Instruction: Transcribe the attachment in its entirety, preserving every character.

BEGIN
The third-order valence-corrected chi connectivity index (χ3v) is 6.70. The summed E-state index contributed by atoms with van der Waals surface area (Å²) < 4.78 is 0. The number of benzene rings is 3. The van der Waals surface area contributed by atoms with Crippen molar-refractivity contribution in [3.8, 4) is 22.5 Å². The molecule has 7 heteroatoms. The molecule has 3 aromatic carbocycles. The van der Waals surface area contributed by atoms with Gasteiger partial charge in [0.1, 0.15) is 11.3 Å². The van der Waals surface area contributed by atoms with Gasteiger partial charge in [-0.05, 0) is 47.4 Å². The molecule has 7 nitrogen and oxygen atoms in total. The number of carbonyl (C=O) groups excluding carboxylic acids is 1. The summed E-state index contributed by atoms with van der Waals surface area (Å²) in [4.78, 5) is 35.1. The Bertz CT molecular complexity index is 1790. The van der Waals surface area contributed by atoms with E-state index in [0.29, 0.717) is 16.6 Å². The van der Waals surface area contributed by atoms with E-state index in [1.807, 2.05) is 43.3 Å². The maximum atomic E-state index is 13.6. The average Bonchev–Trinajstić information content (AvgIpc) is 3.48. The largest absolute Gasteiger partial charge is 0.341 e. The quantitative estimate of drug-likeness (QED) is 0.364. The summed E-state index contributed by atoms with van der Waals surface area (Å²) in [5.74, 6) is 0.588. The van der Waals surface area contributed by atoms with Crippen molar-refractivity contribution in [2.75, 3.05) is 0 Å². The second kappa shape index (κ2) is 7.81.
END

The third-order valence-corrected chi connectivity index (χ3v) is 6.70. The summed E-state index contributed by atoms with van der Waals surface area (Å²) < 4.78 is 0. The number of benzene rings is 3. The van der Waals surface area contributed by atoms with Crippen molar-refractivity contribution in [3.8, 4) is 22.5 Å². The molecule has 7 heteroatoms. The molecule has 3 aromatic carbocycles. The van der Waals surface area contributed by atoms with Gasteiger partial charge in [0.1, 0.15) is 11.3 Å². The van der Waals surface area contributed by atoms with Gasteiger partial charge in [-0.05, 0) is 47.4 Å². The molecule has 7 nitrogen and oxygen atoms in total. The number of carbonyl (C=O) groups excluding carboxylic acids is 1. The summed E-state index contributed by atoms with van der Waals surface area (Å²) in [4.78, 5) is 35.1. The Bertz CT molecular complexity index is 1790. The van der Waals surface area contributed by atoms with E-state index in [0.29, 0.717) is 16.6 Å². The van der Waals surface area contributed by atoms with E-state index in [1.807, 2.05) is 43.3 Å². The maximum atomic E-state index is 13.6. The average Bonchev–Trinajstić information content (AvgIpc) is 3.48. The largest absolute Gasteiger partial charge is 0.341 e. The quantitative estimate of drug-likeness (QED) is 0.364. The summed E-state index contributed by atoms with van der Waals surface area (Å²) in [5.74, 6) is 0.588. The van der Waals surface area contributed by atoms with Crippen molar-refractivity contribution in [2.75, 3.05) is 0 Å². The second kappa shape index (κ2) is 7.81.